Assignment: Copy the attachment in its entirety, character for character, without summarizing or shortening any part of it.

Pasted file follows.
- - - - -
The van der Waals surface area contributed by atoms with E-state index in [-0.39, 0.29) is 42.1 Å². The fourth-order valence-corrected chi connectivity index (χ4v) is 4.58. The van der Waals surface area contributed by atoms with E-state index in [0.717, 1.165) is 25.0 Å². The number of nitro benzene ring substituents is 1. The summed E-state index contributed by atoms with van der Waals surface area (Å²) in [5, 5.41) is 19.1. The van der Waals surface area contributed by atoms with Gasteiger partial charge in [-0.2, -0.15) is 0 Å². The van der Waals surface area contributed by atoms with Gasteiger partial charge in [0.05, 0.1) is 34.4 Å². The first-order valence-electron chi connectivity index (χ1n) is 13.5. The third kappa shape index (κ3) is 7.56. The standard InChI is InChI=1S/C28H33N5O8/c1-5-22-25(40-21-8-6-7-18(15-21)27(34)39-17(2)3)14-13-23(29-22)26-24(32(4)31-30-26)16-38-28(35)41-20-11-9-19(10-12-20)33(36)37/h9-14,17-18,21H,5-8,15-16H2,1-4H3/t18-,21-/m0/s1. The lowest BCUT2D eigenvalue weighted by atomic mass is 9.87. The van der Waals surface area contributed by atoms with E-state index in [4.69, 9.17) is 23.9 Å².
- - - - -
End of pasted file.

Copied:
The van der Waals surface area contributed by atoms with E-state index in [-0.39, 0.29) is 42.1 Å². The fourth-order valence-corrected chi connectivity index (χ4v) is 4.58. The van der Waals surface area contributed by atoms with E-state index in [0.717, 1.165) is 25.0 Å². The number of nitro benzene ring substituents is 1. The summed E-state index contributed by atoms with van der Waals surface area (Å²) in [5, 5.41) is 19.1. The van der Waals surface area contributed by atoms with Gasteiger partial charge in [-0.2, -0.15) is 0 Å². The van der Waals surface area contributed by atoms with Gasteiger partial charge in [0.05, 0.1) is 34.4 Å². The first-order valence-electron chi connectivity index (χ1n) is 13.5. The third kappa shape index (κ3) is 7.56. The standard InChI is InChI=1S/C28H33N5O8/c1-5-22-25(40-21-8-6-7-18(15-21)27(34)39-17(2)3)14-13-23(29-22)26-24(32(4)31-30-26)16-38-28(35)41-20-11-9-19(10-12-20)33(36)37/h9-14,17-18,21H,5-8,15-16H2,1-4H3/t18-,21-/m0/s1. The lowest BCUT2D eigenvalue weighted by atomic mass is 9.87. The van der Waals surface area contributed by atoms with E-state index in [4.69, 9.17) is 23.9 Å².